Although many couples believe that they can complete their divorce in a peaceful and mutually beneficial manner, in all reality, almost every single divorce process comes with unforeseen complications and obstacles. Listed below are just a few of the reasons why hiring a divorce attorney can save you from difficulties down the road:

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While every divorce is unique, most can be placed into one of four categories. Each has its own set of potential advantages and disadvantages. Understanding them, and what they might mean for your future, can be crucial to the outcome of your case. Learn more about the four types of divorce, and how you can determine which one may be most appropriate for your situation, with help from the following information.

Litigated Divorce

Litigated divorces, which are otherwise known as "traditional" divorce, is the most common form. Typically, each party works through an attorney to negotiate possible settlements agreements. If they can reach one, it is presented to the judge. If they cannot, then the judge is left to determine the outcome of the case. Various factors are used in his or her decision. For example, cases involving children will consider the best interests of the child. Assets and debts are divided by considering aspects related to income, ability to earn income, age, health, etc.

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Mediation and other Alternative Dispute Resolutions (ADRs) have made divorce more affordable and less stressful for many families, which is probably why so many couples use them. However, there is an underlying issue with divorce mediation, and it is one that few rarely consider: though mediation can and does work for some divorces, it is not be the right option for everyone. The following information can help you decide whether you should mediate your divorce, or if litigation is the right path for you.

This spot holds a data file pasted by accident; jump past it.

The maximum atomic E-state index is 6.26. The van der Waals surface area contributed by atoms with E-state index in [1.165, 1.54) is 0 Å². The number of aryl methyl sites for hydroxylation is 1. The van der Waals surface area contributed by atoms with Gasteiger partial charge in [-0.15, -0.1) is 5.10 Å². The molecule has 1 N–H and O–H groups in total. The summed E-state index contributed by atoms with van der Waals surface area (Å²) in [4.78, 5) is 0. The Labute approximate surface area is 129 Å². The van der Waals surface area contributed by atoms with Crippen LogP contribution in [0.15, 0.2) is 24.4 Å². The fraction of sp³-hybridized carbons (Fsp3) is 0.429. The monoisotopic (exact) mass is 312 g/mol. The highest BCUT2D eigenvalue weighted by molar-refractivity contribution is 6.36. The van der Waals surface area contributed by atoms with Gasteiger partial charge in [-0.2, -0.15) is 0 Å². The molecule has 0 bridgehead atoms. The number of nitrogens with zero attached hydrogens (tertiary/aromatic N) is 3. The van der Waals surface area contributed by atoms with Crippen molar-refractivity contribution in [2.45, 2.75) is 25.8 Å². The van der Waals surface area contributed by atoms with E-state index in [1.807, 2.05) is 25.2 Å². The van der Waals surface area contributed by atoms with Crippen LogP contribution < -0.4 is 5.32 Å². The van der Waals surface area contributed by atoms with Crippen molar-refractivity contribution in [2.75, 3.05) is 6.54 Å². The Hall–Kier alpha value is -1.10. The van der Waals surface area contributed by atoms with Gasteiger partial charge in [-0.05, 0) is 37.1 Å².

Mediation versus Litigation

Mediation can reduce the level of contention during a divorce, which can have some serious benefits for those with children. Parents, who are encouraged to compromise and consider the best interests of their child above all else, are less apt to fight about custody. That can make for less stressed parents and an easier adjustment for children. Mediation is also often a faster, less expensive method to divorce, which is helpful for those who have a simplified divorce, similar net values, or are willing to split assets fairly because each party still genuinely still cares about the other.